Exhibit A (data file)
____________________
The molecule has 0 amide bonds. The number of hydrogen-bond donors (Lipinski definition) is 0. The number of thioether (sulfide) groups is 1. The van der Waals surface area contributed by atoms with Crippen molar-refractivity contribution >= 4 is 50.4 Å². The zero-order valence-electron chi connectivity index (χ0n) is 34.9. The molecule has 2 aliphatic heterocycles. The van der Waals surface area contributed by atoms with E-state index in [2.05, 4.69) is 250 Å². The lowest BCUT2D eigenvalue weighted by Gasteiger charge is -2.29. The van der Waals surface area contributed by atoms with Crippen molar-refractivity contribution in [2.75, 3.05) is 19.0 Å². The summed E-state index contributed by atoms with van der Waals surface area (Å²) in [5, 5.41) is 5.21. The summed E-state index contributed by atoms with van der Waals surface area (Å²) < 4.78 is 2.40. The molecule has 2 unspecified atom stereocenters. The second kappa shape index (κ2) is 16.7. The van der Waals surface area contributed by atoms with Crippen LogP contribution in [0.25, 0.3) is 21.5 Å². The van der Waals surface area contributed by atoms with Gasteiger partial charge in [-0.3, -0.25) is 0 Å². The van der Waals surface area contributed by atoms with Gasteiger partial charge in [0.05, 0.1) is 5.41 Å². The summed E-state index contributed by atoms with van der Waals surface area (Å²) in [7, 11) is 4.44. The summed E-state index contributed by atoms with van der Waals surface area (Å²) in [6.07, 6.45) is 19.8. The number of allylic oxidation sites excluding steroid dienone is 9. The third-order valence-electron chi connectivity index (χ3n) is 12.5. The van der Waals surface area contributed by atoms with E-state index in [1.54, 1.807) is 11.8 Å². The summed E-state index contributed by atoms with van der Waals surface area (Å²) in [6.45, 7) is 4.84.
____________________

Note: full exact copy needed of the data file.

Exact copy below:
The molecule has 0 amide bonds. The number of hydrogen-bond donors (Lipinski definition) is 0. The number of thioether (sulfide) groups is 1. The van der Waals surface area contributed by atoms with Crippen molar-refractivity contribution >= 4 is 50.4 Å². The zero-order valence-electron chi connectivity index (χ0n) is 34.9. The molecule has 2 aliphatic heterocycles. The van der Waals surface area contributed by atoms with E-state index in [2.05, 4.69) is 250 Å². The lowest BCUT2D eigenvalue weighted by Gasteiger charge is -2.29. The van der Waals surface area contributed by atoms with Crippen molar-refractivity contribution in [2.75, 3.05) is 19.0 Å². The summed E-state index contributed by atoms with van der Waals surface area (Å²) in [5, 5.41) is 5.21. The summed E-state index contributed by atoms with van der Waals surface area (Å²) < 4.78 is 2.40. The molecule has 2 unspecified atom stereocenters. The second kappa shape index (κ2) is 16.7. The van der Waals surface area contributed by atoms with Crippen LogP contribution in [0.25, 0.3) is 21.5 Å². The van der Waals surface area contributed by atoms with Gasteiger partial charge in [-0.3, -0.25) is 0 Å². The van der Waals surface area contributed by atoms with Gasteiger partial charge in [0.05, 0.1) is 5.41 Å². The summed E-state index contributed by atoms with van der Waals surface area (Å²) in [7, 11) is 4.44. The summed E-state index contributed by atoms with van der Waals surface area (Å²) in [6.07, 6.45) is 19.8. The number of allylic oxidation sites excluding steroid dienone is 9. The third-order valence-electron chi connectivity index (χ3n) is 12.5. The van der Waals surface area contributed by atoms with E-state index in [1.54, 1.807) is 11.8 Å². The summed E-state index contributed by atoms with van der Waals surface area (Å²) in [6.45, 7) is 4.84.